Another TSA Miscalculation?

February 3, 2012

The Sikh Coalition has obtained previously unreleased TSA documents.  Written in 2009, these documents show that the agency can pursue several auditing options to weed out racial and religious profiling.  In addition, the authors of the document apparently miscalculated the effectiveness of Advanced Imaging Technology (AIT) machines, recommending that TSA determine which auditing option to implement “during the interim period of time it takes to deploy advance[d] passenger screening technologies” and claiming “that advance[d] screening technologies, beyond those deployed [in 2009] will reduce or possibly eliminate perceptive profiling[.]”  As it turns out, Sikhs are still subjected to secondary pat down screenings, even after passing through AIT machines without incident, and other communities continue to report discriminatory treatment by TSA  personnel.  In this context, TSA needs to take its auditing options more seriously.

Internal TSA Documents Exposed by Sikh Coalition

 

 

 


Banning Burqas in France

July 26, 2010

On June 13 2010, France’s President Nicolas Sarkozy was determined to introduce a bill to ban Muslim women from wearing burqas or niqabs, despite warnings from France’s highest constitutional body that the ban would infringe constitutional rights.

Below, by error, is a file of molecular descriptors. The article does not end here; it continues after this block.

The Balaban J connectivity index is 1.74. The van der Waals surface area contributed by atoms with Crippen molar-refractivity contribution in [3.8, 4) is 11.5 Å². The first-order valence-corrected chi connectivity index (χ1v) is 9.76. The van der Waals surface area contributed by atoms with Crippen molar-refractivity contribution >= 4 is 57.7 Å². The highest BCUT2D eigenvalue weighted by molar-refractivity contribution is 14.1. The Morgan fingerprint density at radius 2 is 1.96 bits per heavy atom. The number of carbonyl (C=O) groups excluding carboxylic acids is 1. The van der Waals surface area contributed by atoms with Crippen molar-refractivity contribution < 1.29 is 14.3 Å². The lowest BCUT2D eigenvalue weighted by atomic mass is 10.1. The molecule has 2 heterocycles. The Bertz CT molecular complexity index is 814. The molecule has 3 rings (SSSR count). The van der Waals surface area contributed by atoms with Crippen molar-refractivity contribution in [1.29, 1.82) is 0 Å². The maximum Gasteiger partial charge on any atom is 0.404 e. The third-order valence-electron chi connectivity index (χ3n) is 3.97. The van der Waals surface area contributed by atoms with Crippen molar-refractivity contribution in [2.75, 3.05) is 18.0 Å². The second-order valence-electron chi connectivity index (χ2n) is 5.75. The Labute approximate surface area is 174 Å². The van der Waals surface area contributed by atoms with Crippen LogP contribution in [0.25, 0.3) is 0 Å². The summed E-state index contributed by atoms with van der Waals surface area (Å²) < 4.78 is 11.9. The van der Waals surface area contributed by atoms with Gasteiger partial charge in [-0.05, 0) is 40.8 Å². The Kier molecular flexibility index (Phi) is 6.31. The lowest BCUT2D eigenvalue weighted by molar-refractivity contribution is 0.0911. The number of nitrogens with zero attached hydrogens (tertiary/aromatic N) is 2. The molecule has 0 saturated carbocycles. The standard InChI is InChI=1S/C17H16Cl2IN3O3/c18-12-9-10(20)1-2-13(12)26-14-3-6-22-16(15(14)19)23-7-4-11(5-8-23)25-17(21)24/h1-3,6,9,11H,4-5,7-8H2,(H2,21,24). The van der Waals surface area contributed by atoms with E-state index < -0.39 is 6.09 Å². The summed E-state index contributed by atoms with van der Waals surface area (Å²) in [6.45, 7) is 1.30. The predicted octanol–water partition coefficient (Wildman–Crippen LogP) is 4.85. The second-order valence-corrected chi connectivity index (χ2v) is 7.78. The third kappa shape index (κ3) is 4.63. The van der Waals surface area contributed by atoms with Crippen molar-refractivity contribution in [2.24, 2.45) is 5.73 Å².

Under the guise of liberating Muslim women from the full veil, the bill passed in France’s lower house with flying colors; 335 votes were in favor of the ban, while 1 vote was against the ban.  If the bill passes through the Senate in September, which Sarkozy believes will not be a problem, our Muslim sisters will face a 150 Euro fine if seen covering their face in public.

Whether you agree with women wearing full burqas is not the point.  The point is that the government of France is targeting Muslim women and criminalizing them for the way they practice their faith, all in the name of gender equality.  When has revoking women’s basic freedom to choose ever resulted in gender equality?  As Sikhs, we know all too well that being forced to remove an article of our faith from our identities does not lead to liberation.  Imagine the heavy decisions that lay ahead for our Muslim sisters.  What will they feel on the day that the law is implemented and they are forced to decide between the law and their faith? Read the rest of this entry »